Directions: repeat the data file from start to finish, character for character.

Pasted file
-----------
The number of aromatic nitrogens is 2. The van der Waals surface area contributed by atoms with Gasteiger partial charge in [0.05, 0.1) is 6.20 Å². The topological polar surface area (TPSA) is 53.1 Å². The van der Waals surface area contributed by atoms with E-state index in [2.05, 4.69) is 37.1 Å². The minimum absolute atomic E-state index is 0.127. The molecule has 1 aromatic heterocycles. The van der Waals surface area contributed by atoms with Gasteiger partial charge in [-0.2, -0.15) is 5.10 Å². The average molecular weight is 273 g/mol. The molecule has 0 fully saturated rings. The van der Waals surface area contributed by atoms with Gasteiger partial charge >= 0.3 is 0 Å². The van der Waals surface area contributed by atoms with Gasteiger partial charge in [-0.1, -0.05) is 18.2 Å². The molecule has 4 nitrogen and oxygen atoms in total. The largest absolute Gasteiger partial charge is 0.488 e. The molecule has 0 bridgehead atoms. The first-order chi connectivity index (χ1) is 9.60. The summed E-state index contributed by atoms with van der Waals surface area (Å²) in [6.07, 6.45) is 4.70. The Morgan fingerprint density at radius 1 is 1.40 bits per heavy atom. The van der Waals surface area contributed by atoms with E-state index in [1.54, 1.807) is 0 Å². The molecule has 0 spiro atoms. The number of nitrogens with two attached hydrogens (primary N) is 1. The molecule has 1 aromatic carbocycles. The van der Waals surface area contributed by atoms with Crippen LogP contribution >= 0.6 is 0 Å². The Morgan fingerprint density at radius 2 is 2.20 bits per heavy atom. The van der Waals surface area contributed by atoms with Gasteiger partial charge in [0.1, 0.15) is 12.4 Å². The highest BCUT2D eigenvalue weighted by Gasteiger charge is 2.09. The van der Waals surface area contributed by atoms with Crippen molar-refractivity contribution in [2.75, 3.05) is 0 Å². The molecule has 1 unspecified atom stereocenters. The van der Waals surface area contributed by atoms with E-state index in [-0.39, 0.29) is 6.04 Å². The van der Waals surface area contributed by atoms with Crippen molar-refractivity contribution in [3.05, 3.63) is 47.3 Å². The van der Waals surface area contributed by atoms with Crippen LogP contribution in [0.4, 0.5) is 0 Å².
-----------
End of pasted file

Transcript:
The number of aromatic nitrogens is 2. The van der Waals surface area contributed by atoms with Gasteiger partial charge in [0.05, 0.1) is 6.20 Å². The topological polar surface area (TPSA) is 53.1 Å². The van der Waals surface area contributed by atoms with E-state index in [2.05, 4.69) is 37.1 Å². The minimum absolute atomic E-state index is 0.127. The molecule has 1 aromatic heterocycles. The van der Waals surface area contributed by atoms with Gasteiger partial charge in [-0.2, -0.15) is 5.10 Å². The average molecular weight is 273 g/mol. The molecule has 0 fully saturated rings. The van der Waals surface area contributed by atoms with Gasteiger partial charge >= 0.3 is 0 Å². The van der Waals surface area contributed by atoms with Gasteiger partial charge in [-0.1, -0.05) is 18.2 Å². The molecule has 4 nitrogen and oxygen atoms in total. The largest absolute Gasteiger partial charge is 0.488 e. The molecule has 0 bridgehead atoms. The first-order chi connectivity index (χ1) is 9.60. The summed E-state index contributed by atoms with van der Waals surface area (Å²) in [6.07, 6.45) is 4.70. The Morgan fingerprint density at radius 1 is 1.40 bits per heavy atom. The van der Waals surface area contributed by atoms with E-state index in [1.54, 1.807) is 0 Å². The molecule has 0 spiro atoms. The number of nitrogens with two attached hydrogens (primary N) is 1. The molecule has 1 aromatic carbocycles. The van der Waals surface area contributed by atoms with Crippen LogP contribution >= 0.6 is 0 Å². The Morgan fingerprint density at radius 2 is 2.20 bits per heavy atom. The van der Waals surface area contributed by atoms with Gasteiger partial charge in [0.1, 0.15) is 12.4 Å². The highest BCUT2D eigenvalue weighted by Gasteiger charge is 2.09. The van der Waals surface area contributed by atoms with Crippen molar-refractivity contribution in [2.75, 3.05) is 0 Å². The molecule has 1 unspecified atom stereocenters. The van der Waals surface area contributed by atoms with E-state index in [-0.39, 0.29) is 6.04 Å². The van der Waals surface area contributed by atoms with Crippen molar-refractivity contribution in [3.05, 3.63) is 47.3 Å². The van der Waals surface area contributed by atoms with Crippen LogP contribution in [0.4, 0.5) is 0 Å².